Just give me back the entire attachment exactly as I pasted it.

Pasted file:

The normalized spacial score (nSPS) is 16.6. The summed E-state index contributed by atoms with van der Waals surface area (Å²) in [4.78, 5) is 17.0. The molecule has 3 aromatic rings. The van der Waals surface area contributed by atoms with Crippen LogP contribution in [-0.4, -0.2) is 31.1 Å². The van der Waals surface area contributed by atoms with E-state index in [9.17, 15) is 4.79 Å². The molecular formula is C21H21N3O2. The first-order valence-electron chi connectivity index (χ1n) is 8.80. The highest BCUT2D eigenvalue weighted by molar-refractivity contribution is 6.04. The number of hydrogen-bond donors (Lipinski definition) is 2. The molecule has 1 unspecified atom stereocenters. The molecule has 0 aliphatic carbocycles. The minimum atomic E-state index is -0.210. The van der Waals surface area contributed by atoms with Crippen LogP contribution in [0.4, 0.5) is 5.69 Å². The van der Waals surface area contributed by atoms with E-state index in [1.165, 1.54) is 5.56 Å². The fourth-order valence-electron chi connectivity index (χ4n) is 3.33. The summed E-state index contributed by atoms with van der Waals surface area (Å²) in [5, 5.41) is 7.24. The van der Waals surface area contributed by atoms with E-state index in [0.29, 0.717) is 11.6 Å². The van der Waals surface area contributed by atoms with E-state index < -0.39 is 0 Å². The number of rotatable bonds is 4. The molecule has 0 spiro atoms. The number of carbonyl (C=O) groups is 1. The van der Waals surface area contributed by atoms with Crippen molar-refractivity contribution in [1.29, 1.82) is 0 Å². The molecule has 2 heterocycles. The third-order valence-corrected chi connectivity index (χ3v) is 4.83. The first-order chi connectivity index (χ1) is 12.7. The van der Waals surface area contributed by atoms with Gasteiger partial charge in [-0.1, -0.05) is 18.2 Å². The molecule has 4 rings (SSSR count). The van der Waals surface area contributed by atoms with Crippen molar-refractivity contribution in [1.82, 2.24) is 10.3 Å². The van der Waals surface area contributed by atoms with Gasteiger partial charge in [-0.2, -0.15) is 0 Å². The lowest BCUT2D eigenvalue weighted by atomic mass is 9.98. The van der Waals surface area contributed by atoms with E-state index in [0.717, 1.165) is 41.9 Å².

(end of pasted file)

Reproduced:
The normalized spacial score (nSPS) is 16.6. The summed E-state index contributed by atoms with van der Waals surface area (Å²) in [4.78, 5) is 17.0. The molecule has 3 aromatic rings. The van der Waals surface area contributed by atoms with Crippen LogP contribution in [-0.4, -0.2) is 31.1 Å². The van der Waals surface area contributed by atoms with E-state index in [9.17, 15) is 4.79 Å². The molecular formula is C21H21N3O2. The first-order valence-electron chi connectivity index (χ1n) is 8.80. The highest BCUT2D eigenvalue weighted by molar-refractivity contribution is 6.04. The number of hydrogen-bond donors (Lipinski definition) is 2. The molecule has 1 unspecified atom stereocenters. The molecule has 0 aliphatic carbocycles. The minimum atomic E-state index is -0.210. The van der Waals surface area contributed by atoms with Crippen LogP contribution in [0.4, 0.5) is 5.69 Å². The van der Waals surface area contributed by atoms with E-state index in [1.165, 1.54) is 5.56 Å². The fourth-order valence-electron chi connectivity index (χ4n) is 3.33. The summed E-state index contributed by atoms with van der Waals surface area (Å²) in [5, 5.41) is 7.24. The van der Waals surface area contributed by atoms with E-state index in [0.29, 0.717) is 11.6 Å². The van der Waals surface area contributed by atoms with E-state index < -0.39 is 0 Å². The number of rotatable bonds is 4. The molecule has 0 spiro atoms. The number of carbonyl (C=O) groups is 1. The van der Waals surface area contributed by atoms with Crippen molar-refractivity contribution in [1.29, 1.82) is 0 Å². The molecule has 2 heterocycles. The third-order valence-corrected chi connectivity index (χ3v) is 4.83. The first-order chi connectivity index (χ1) is 12.7. The van der Waals surface area contributed by atoms with Gasteiger partial charge in [-0.1, -0.05) is 18.2 Å². The molecule has 4 rings (SSSR count). The van der Waals surface area contributed by atoms with Crippen molar-refractivity contribution in [1.82, 2.24) is 10.3 Å². The van der Waals surface area contributed by atoms with Gasteiger partial charge in [-0.2, -0.15) is 0 Å². The lowest BCUT2D eigenvalue weighted by atomic mass is 9.98. The van der Waals surface area contributed by atoms with E-state index in [0.717, 1.165) is 41.9 Å².